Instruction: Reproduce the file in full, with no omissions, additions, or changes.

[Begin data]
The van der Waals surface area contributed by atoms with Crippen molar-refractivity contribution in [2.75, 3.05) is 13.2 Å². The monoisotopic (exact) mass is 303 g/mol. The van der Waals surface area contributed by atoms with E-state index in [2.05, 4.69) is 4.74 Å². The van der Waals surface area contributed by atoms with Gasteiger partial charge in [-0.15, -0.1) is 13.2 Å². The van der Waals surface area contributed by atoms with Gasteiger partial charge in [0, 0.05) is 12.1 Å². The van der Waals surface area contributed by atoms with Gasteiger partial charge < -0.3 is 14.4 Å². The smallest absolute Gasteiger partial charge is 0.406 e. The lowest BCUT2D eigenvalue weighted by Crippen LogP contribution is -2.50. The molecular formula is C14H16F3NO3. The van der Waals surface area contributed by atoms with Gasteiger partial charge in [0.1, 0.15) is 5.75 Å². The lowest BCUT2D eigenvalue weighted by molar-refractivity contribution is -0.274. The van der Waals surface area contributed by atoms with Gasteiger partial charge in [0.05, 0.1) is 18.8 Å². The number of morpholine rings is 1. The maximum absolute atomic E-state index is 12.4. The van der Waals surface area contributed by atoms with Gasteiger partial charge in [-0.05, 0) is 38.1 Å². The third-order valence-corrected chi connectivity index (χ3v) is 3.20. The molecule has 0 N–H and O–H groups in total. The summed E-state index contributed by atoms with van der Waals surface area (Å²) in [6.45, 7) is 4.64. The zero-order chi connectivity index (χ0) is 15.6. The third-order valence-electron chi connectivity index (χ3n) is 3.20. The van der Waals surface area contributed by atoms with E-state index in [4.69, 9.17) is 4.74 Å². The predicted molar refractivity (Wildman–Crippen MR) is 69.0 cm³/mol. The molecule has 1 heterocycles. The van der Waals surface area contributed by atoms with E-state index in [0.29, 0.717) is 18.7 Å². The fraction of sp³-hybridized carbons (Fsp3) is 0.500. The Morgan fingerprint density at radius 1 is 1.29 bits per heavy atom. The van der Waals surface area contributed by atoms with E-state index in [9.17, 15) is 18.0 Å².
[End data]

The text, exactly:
The van der Waals surface area contributed by atoms with Crippen molar-refractivity contribution in [2.75, 3.05) is 13.2 Å². The monoisotopic (exact) mass is 303 g/mol. The van der Waals surface area contributed by atoms with E-state index in [2.05, 4.69) is 4.74 Å². The van der Waals surface area contributed by atoms with Gasteiger partial charge in [-0.15, -0.1) is 13.2 Å². The van der Waals surface area contributed by atoms with Gasteiger partial charge in [0, 0.05) is 12.1 Å². The van der Waals surface area contributed by atoms with Gasteiger partial charge < -0.3 is 14.4 Å². The smallest absolute Gasteiger partial charge is 0.406 e. The lowest BCUT2D eigenvalue weighted by Crippen LogP contribution is -2.50. The molecular formula is C14H16F3NO3. The van der Waals surface area contributed by atoms with Gasteiger partial charge in [0.1, 0.15) is 5.75 Å². The lowest BCUT2D eigenvalue weighted by molar-refractivity contribution is -0.274. The van der Waals surface area contributed by atoms with Gasteiger partial charge in [0.05, 0.1) is 18.8 Å². The number of morpholine rings is 1. The maximum absolute atomic E-state index is 12.4. The van der Waals surface area contributed by atoms with Gasteiger partial charge in [-0.05, 0) is 38.1 Å². The third-order valence-corrected chi connectivity index (χ3v) is 3.20. The molecule has 0 N–H and O–H groups in total. The summed E-state index contributed by atoms with van der Waals surface area (Å²) in [6.45, 7) is 4.64. The zero-order chi connectivity index (χ0) is 15.6. The third-order valence-electron chi connectivity index (χ3n) is 3.20. The van der Waals surface area contributed by atoms with E-state index in [4.69, 9.17) is 4.74 Å². The predicted molar refractivity (Wildman–Crippen MR) is 69.0 cm³/mol. The molecule has 1 heterocycles. The van der Waals surface area contributed by atoms with E-state index in [0.29, 0.717) is 18.7 Å². The fraction of sp³-hybridized carbons (Fsp3) is 0.500. The Morgan fingerprint density at radius 1 is 1.29 bits per heavy atom. The van der Waals surface area contributed by atoms with E-state index in [9.17, 15) is 18.0 Å².